July 13th 1467 - The Wedding of Ignatius' Parents
Ignatius came from an esteemed Basque noble family, whose Castle Loyola lay in the Urola valley in the neighbourhood of the city Azpeitia. His father, Don Beltrán de Loyola, married on July 13th 1467 . She came of the wealthy family of the Crown Jurist Martin de Licona, Doctor of Civil Law, who was highly respected at the Castile Royal Court. Also the Lords of Loyola were politically always faithful servants of the crown of Castilla. The wedding took place in the neighbouring Azcoitia in the house of the family Licona. The written marriage contract does still exist.
From that marriage came at least eleven children: seven sons and four daughters. Ignatius was the last-born son who in 1491, after twenty four marriage years, was given yet almost unexpectedly. The exact birthday is not known. Ignatius himself did not leave any information about it.
Ignatius was baptized on the name IŮigo, which is liked in the Basque country, after the holy Benedictine Abbot Eneco of Ona († 1068). The baptism took place in the parish church of Azpeitia (diocese Pamplona), which was consecrated to St Sebastian. The baptismal font in the parish church is still there. But the baptismal register was unfortunately destroyed by fire in the 16th century.
In the year 1677 the male line of the Loyola family ceased to exist. The ancestral seat, to which at least twenty farmsteads belonged, became the property of the Marqués of Alconiza. The Queen Mother Marian of Austria wanted to donate there a college of the Society of Jesus and a sanctuary for the Spanish nation. In 1681 she left the possessions Loyola transfer to the crown and handed it over to the Order.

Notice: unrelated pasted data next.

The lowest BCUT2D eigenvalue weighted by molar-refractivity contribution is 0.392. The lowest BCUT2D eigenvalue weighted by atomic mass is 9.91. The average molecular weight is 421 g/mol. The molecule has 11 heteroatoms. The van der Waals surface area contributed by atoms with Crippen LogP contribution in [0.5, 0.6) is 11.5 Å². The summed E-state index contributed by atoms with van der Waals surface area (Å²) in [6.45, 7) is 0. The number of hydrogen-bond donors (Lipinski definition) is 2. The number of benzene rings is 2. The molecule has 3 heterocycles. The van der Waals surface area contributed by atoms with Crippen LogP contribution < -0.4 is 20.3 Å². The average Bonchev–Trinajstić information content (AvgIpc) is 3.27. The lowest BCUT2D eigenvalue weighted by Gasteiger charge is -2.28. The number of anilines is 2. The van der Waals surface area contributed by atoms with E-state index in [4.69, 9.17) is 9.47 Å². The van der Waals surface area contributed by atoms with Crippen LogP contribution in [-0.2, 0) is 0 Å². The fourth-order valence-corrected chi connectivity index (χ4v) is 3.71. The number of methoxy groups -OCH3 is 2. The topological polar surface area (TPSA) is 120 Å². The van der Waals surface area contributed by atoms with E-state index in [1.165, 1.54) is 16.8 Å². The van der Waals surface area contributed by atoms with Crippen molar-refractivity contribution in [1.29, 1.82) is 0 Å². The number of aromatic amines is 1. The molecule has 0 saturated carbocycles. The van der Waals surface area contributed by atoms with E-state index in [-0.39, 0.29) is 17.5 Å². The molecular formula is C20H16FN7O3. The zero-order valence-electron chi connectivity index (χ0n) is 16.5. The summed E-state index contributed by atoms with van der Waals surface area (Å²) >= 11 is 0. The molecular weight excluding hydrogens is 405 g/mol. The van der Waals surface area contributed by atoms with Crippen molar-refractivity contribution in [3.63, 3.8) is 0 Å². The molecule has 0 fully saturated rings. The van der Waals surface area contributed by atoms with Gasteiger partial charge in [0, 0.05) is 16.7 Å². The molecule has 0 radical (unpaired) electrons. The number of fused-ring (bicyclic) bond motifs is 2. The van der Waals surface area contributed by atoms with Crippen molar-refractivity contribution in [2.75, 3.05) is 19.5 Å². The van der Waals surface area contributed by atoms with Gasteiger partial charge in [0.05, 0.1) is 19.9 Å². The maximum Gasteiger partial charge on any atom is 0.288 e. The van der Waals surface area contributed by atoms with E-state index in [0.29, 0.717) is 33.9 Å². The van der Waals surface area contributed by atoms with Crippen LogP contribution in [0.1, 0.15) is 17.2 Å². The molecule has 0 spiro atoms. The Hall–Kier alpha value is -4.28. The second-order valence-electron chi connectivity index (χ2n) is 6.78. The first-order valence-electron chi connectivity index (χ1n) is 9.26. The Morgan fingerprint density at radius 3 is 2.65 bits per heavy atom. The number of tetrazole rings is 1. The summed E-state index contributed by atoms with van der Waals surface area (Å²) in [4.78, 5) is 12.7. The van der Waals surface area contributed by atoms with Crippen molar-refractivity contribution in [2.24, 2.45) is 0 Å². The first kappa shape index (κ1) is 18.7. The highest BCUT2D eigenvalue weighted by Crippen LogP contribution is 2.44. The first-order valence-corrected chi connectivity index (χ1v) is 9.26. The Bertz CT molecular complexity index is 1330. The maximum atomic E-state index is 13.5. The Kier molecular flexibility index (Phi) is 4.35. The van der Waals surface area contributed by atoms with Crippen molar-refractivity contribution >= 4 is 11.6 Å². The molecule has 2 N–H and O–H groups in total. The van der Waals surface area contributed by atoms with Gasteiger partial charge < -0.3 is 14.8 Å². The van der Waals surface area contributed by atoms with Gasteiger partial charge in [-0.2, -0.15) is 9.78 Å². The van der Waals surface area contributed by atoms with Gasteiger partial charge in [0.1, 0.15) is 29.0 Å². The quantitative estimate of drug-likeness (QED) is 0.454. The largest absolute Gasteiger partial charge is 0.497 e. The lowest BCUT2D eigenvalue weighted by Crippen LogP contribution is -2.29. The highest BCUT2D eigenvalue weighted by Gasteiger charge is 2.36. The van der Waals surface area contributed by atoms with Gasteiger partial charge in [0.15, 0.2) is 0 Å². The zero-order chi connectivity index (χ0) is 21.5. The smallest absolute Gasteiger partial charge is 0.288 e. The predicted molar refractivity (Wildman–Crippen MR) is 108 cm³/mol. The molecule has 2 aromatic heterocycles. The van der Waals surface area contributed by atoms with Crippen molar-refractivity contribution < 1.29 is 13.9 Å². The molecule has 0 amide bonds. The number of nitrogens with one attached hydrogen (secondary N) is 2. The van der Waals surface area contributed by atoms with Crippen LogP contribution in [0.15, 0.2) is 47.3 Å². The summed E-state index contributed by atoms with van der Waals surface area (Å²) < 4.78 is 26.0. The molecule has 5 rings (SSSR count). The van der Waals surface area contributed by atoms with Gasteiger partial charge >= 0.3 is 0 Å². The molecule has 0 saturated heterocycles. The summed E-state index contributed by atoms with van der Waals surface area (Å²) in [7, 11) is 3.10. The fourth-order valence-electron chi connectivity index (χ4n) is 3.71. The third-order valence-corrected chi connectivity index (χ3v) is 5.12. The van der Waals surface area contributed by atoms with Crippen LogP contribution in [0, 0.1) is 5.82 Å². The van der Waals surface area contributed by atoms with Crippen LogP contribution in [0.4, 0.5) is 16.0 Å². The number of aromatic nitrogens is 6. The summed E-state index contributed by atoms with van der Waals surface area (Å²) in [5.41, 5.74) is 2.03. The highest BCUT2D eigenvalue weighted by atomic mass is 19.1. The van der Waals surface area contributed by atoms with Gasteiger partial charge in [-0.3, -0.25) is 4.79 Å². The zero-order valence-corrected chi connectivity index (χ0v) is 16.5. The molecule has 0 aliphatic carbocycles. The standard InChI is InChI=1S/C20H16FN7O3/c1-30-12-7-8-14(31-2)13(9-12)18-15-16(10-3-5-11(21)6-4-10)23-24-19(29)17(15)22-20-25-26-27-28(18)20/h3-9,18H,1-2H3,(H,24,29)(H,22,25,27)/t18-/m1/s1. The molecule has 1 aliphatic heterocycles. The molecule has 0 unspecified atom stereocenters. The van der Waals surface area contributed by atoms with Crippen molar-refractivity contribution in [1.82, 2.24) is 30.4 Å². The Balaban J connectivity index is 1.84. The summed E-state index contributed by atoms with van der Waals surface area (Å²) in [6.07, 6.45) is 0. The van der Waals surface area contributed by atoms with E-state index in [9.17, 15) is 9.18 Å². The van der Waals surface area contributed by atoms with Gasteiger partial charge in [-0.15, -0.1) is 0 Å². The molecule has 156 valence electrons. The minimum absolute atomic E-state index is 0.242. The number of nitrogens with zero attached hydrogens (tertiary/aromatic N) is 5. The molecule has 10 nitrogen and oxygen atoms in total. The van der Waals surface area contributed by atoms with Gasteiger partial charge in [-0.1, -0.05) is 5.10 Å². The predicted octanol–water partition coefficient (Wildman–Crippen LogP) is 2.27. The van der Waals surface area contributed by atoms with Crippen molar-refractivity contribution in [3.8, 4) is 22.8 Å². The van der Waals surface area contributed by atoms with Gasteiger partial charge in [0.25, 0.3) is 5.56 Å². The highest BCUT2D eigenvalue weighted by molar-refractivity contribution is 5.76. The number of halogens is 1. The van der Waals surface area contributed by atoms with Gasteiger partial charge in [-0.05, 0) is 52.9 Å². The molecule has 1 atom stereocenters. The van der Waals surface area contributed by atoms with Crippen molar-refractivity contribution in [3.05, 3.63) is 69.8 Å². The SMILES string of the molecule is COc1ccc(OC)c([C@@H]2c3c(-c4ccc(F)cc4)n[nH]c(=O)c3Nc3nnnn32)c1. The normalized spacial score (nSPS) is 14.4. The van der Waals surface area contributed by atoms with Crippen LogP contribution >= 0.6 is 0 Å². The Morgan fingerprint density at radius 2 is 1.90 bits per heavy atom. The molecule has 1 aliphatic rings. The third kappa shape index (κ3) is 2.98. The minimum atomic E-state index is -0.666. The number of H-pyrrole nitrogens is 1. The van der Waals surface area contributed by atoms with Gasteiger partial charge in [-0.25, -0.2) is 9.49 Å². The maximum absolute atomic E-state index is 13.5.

The Jesuits entrusted the Italian architect Carlo Fontana (1634-1714), a pupil of Bernini, with the construction. The church, a majestic circular building, was completed in 1738. The building of the college dragged on up to the expulsion of the Order from Spain in the year 1767. Only decades after the re-establishment of the Order the 'Sanctuario de Loyola' could be completed in 1888.
In political turmoil the Society of Jesus in Spain was dissolved in 1932. But the government could not confiscate the possessions, because it belonged legally to a private company (of the Basque Province of the Society of Jesus). After the civil war (1936 - April 1939) it came to a renewed blossoming of the Order in Spain..